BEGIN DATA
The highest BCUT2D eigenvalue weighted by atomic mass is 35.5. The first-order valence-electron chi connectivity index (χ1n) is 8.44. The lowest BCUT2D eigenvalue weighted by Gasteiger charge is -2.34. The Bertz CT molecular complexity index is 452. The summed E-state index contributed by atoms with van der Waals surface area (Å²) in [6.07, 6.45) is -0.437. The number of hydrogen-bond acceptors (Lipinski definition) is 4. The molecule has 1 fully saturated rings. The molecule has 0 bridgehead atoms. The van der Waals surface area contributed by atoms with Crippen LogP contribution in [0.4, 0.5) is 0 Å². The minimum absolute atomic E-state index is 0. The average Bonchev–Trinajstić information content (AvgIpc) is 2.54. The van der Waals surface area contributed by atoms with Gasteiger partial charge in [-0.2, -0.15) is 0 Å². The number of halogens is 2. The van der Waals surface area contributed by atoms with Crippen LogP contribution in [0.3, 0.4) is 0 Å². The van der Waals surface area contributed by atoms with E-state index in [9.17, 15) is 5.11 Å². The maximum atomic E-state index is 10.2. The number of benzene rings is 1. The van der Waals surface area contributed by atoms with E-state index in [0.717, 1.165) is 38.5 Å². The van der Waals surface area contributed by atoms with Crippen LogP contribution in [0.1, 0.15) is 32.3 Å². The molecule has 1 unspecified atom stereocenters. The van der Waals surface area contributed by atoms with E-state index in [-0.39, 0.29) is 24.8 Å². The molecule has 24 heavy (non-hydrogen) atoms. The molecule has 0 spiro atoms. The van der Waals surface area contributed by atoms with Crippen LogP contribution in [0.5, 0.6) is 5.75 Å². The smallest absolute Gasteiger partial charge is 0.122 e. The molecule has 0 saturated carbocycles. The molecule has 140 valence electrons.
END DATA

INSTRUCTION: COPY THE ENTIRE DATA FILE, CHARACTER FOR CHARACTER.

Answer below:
The highest BCUT2D eigenvalue weighted by atomic mass is 35.5. The first-order valence-electron chi connectivity index (χ1n) is 8.44. The lowest BCUT2D eigenvalue weighted by Gasteiger charge is -2.34. The Bertz CT molecular complexity index is 452. The summed E-state index contributed by atoms with van der Waals surface area (Å²) in [6.07, 6.45) is -0.437. The number of hydrogen-bond acceptors (Lipinski definition) is 4. The molecule has 1 fully saturated rings. The molecule has 0 bridgehead atoms. The van der Waals surface area contributed by atoms with Crippen LogP contribution in [0.4, 0.5) is 0 Å². The minimum absolute atomic E-state index is 0. The average Bonchev–Trinajstić information content (AvgIpc) is 2.54. The van der Waals surface area contributed by atoms with Gasteiger partial charge in [-0.2, -0.15) is 0 Å². The number of halogens is 2. The van der Waals surface area contributed by atoms with Crippen LogP contribution in [0.3, 0.4) is 0 Å². The van der Waals surface area contributed by atoms with E-state index in [9.17, 15) is 5.11 Å². The maximum atomic E-state index is 10.2. The number of benzene rings is 1. The van der Waals surface area contributed by atoms with E-state index in [0.717, 1.165) is 38.5 Å². The van der Waals surface area contributed by atoms with Crippen LogP contribution in [0.1, 0.15) is 32.3 Å². The molecule has 1 unspecified atom stereocenters. The van der Waals surface area contributed by atoms with E-state index in [-0.39, 0.29) is 24.8 Å². The molecule has 24 heavy (non-hydrogen) atoms. The molecule has 0 spiro atoms. The van der Waals surface area contributed by atoms with Crippen LogP contribution in [0.5, 0.6) is 5.75 Å². The smallest absolute Gasteiger partial charge is 0.122 e. The molecule has 0 saturated carbocycles. The molecule has 140 valence electrons.